Effective interventions for SARS-CoV-2 are urgently required to mitigate its effect. However, this likely requires multiple strategies.
Scientists from the University of California, Davis, have produced antibodies to the SARS-CoV-2 spike protein in hen eggs. Egg-derived antibodies may be used to treat COVID-19 or as a preventative step for those exposed to the illness.
IgY, an antibody similar to IgG in humans and other mammals, is produced by birds. IgY does not have allergy symptoms or trigger immunological responses when administered to people. IgY can be found in the serum and eggs of birds. You can consume a lot of IgY because a hen produces roughly 300 eggs yearly.
Scientists immunized hens with two doses of three different vaccines based on the SARS-CoV-2 spike protein or receptor binding domain. They measured antibodies in blood samples from the hens and egg yolks three and six weeks after the last immunization.
Scientists then tested purified antibodies for their ability to block coronavirus from infecting human cells at the National Center for Biodefense and Infectious Diseases at George Mason University in Virginia.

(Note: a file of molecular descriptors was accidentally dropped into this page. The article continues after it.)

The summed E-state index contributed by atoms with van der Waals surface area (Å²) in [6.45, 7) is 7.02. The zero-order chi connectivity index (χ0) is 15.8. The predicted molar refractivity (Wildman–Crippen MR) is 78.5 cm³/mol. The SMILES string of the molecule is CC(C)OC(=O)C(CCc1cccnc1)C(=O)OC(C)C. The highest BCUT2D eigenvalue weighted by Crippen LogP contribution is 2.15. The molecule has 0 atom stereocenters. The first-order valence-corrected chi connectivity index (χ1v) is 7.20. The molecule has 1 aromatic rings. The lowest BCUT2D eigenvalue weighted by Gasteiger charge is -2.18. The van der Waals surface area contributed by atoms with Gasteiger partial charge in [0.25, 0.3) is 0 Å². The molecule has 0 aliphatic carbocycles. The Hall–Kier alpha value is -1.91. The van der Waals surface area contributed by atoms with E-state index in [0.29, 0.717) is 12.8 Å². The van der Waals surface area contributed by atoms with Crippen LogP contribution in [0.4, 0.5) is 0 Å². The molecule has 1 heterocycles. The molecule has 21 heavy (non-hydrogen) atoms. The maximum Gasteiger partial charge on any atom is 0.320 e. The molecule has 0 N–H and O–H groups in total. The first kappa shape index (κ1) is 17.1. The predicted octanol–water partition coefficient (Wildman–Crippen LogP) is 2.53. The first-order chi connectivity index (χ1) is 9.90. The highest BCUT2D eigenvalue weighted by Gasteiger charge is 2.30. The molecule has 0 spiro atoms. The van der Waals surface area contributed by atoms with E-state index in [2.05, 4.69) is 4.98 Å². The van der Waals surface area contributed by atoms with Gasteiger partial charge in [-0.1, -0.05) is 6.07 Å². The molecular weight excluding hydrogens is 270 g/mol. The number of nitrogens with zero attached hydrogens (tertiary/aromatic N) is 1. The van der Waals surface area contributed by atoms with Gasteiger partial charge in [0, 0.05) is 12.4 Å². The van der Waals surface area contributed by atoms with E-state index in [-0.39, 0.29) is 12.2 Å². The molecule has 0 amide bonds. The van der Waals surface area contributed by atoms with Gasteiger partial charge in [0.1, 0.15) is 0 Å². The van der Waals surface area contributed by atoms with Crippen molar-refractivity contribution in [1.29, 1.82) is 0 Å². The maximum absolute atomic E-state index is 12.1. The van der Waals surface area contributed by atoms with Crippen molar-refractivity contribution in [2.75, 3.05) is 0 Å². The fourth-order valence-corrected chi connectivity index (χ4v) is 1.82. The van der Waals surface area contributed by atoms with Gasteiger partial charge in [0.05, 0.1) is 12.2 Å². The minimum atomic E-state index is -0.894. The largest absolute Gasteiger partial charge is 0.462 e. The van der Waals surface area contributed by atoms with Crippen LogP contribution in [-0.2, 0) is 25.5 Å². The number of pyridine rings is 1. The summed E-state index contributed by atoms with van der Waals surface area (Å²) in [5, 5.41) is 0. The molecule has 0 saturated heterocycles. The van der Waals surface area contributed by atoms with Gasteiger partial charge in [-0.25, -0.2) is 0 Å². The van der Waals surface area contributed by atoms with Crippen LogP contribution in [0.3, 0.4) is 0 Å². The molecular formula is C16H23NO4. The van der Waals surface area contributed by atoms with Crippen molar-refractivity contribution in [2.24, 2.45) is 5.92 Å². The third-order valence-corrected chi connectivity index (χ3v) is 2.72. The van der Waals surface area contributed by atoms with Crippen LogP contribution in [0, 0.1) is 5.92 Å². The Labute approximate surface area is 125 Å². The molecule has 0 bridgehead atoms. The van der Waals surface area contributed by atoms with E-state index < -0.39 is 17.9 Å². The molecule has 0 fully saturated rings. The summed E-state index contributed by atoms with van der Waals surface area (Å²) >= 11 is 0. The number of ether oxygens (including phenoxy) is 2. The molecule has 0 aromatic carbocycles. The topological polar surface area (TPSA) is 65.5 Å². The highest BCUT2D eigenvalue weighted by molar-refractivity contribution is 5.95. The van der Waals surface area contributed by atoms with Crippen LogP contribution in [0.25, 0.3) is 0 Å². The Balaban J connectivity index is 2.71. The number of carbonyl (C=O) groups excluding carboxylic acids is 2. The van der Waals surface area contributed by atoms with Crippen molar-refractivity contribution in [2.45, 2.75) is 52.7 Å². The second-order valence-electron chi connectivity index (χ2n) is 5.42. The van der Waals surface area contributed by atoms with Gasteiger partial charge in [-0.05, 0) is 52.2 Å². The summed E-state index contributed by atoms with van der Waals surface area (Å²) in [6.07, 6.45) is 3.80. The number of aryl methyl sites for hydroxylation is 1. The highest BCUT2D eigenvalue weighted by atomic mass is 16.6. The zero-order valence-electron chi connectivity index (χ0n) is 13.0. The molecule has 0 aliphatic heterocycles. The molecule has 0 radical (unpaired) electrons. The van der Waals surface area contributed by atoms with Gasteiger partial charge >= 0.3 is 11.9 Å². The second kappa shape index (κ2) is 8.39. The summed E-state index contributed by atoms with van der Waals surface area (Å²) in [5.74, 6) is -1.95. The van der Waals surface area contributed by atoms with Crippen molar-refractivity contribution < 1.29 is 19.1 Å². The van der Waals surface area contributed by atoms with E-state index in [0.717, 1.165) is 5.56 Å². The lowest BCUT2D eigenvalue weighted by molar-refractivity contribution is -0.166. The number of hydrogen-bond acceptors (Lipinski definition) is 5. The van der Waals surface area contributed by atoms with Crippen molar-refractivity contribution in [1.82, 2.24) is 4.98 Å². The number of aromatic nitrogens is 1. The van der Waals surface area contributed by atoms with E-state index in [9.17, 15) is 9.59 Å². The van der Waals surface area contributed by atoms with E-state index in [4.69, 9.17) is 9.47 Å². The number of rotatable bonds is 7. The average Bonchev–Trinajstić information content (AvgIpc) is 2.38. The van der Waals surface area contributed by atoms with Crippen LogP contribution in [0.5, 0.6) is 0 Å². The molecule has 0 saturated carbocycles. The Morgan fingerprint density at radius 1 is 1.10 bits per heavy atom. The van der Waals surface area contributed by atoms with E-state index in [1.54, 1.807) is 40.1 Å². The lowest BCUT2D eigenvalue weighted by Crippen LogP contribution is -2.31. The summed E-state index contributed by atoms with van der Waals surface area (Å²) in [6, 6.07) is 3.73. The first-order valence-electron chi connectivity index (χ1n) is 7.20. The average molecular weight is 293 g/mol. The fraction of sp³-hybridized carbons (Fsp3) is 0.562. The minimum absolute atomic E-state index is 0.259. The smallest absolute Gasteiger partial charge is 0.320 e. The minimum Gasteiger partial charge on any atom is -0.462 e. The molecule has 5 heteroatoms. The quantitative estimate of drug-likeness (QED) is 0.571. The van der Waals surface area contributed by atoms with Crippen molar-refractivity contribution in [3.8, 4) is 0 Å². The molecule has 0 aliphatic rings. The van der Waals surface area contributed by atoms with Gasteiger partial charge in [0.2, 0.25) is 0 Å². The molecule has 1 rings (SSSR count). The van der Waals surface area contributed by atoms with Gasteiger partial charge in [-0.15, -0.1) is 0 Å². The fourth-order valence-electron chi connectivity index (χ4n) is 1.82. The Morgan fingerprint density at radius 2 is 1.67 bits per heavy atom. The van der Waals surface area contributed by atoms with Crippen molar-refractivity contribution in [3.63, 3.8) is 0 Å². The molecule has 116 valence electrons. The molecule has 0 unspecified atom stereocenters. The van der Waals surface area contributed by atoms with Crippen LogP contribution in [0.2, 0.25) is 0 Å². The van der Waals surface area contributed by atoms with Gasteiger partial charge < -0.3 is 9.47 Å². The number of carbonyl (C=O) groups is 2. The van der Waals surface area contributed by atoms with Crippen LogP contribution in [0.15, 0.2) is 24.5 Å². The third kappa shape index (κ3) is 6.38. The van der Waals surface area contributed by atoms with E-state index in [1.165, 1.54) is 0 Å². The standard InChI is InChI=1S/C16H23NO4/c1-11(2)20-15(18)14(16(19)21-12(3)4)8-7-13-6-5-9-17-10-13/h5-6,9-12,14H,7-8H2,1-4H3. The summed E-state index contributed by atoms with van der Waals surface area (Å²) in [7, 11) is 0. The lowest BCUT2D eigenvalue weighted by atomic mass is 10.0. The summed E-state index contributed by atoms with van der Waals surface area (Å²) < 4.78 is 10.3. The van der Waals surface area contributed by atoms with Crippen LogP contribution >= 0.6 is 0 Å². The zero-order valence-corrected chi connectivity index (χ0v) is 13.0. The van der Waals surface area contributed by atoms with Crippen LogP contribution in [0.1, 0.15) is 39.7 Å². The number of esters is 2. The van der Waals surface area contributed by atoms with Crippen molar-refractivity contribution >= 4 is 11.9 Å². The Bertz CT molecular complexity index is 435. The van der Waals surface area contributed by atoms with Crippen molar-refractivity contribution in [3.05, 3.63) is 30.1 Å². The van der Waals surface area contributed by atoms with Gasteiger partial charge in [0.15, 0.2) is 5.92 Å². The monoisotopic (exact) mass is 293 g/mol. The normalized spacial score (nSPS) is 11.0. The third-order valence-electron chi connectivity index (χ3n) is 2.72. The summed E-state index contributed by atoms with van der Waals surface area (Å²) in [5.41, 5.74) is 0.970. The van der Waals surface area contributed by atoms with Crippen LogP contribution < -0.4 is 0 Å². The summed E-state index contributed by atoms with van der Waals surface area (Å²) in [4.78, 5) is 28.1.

Gallardo said, “Both eggs and sera from immunized hens contained antibodies that recognized SARS-CoV-2. Antibodies from serum were more effective in neutralizing the virus because there is more antibody in blood overall.”
Gallardo is working with colleagues Daria Mochly-Rosen at Stanford University and Michael Wallach, University of Technology, Sydney, to develop the egg-based antibody technology. The team hopes to deploy these antibodies in a preventative treatment such as a spray that could be used by people at high risk of coronavirus exposure.
- Emily J. Aston, Michael G. Wallach et al. Hyperimmunized Chickens Produce Neutralizing Antibodies against SARS-CoV-2. DOI: 10.3390/v14071510